Sunday, July 24, 2016

Some Rondeau Birding and Sedge Skippers

I had nothing scheduled this weekend, so I decided to check out Rondeau.  Saturday, I first stopped at Blenheim Lagoons to check out shorebirds.  There was nothing new, but you never know until you check, and it is a good time for a Ruff!  I have seen several Ruffs in the past years, but it was not to be this day.
A couple of fresh Bronze Coppers were along the dike.

Nothing of note was at Rondeau Park, but it is getting time to see some migrant warblers from the north.  There were lots of Yellow Warblers but they will soon depart.

Red-eyed Vireo consuming katydid

Some common butterflies were seen including a few Eyed Browns.

A highlight was finding a small Fox Snake along the trail.

I was a bit late in seeing Oswego Tea in bloom this year!

After lunch Saturday I did a brief walk at Reid CA.  Some Dukes' and Broad-winged Skippers were flying, but I could only get the camera on a couple of Dukes'.  They were back in the shaded areas so quality is not good.

A fresh brood of Giant Swallowtails is now out.

Sunday, I headed back down to Rondeau Park. I wanted to do a long walk out marsh trail.   I had intentions of looking for sedge skippers, but was not brave enough to wade through the sedges (!).  One needs to get right in the sedges to see anything.
However, I did luck out and found one Mulberry Wing alongside the trail.

Dwayne's nemesis this year

Mulberry Wing are fairly common at Rondeau.  Brenda Kulon reported over 70 on the butterfly count a couple of weeks ago.

Eyed Browns are most common out marsh trail.

Common Terns were plentiful near Dog Beach.  There were very few Bonaparte's Gulls today.

Monday, July 18, 2016

Sewage Lagoons to Sedge Skippers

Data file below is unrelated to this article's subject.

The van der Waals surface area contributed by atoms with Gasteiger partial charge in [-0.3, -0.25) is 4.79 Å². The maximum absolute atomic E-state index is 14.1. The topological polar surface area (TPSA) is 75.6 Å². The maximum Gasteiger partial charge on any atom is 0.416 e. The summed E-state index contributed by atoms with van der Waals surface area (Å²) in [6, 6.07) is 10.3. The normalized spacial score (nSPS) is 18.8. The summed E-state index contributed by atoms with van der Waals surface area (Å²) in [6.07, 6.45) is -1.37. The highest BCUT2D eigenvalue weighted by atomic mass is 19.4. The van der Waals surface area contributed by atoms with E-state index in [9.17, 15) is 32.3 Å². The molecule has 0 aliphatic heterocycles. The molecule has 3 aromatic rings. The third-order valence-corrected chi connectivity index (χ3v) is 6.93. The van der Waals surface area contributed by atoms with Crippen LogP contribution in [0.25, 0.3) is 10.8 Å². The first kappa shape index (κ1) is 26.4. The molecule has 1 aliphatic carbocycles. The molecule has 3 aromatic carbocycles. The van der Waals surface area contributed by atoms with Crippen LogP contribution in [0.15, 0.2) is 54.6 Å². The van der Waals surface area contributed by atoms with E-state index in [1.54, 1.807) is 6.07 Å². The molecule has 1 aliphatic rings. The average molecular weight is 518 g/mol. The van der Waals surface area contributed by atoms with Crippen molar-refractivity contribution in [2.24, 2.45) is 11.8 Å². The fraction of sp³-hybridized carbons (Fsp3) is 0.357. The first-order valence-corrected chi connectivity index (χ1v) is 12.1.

On Sunday I decided to drive up to Mitchell to check out the West Perth Wetlands.  It is always worth a stop when in the area. Many swallows were swirling around, but shorebirds were the attraction.

I found lots of the expected species present, including a large number of Lesser Yellowlegs.

Solitary Sandpipers were numerous--I counted 10, but I am sure there were a few more.

There was nothing of note, but you never know until you check it out.  Best bird I have seen there in the past was a Marbled Godwit.

I was there just before 09:00, but it appeared that more birds came in by early afternoon according to Jarmo's report
I will be stopping in again August 4 when I head up to Muskoka.

Strathroy was basically on the way home, so I stopped in at the sewage lagoons.  The two large ponds are easily accessible to the public off Pike Road.  It can be a productive place with lots of variety. The one pond has some mud and several Least Sandpipers were present.
Again, you never know until you check it out.  A few years ago I stopped in and found an Avocet!

There are other birds around the perimeter of the lagoons.  There are some woods to the east.  As well, it is a good place for butterflies.
A couple of Wild Indigo Duskywings were present.

I also found several Milbert's Tortoiseshells.  They are common here with the abundance of nettles.

A stop at Reid CA was in order before I got home.  It was productive as Dukes' Skippers were finally on the wing!  I found them in two separate locations.

Broad-winged Skippers were also flying in the old oxbow.  However, I could not get any photos since they never settled down.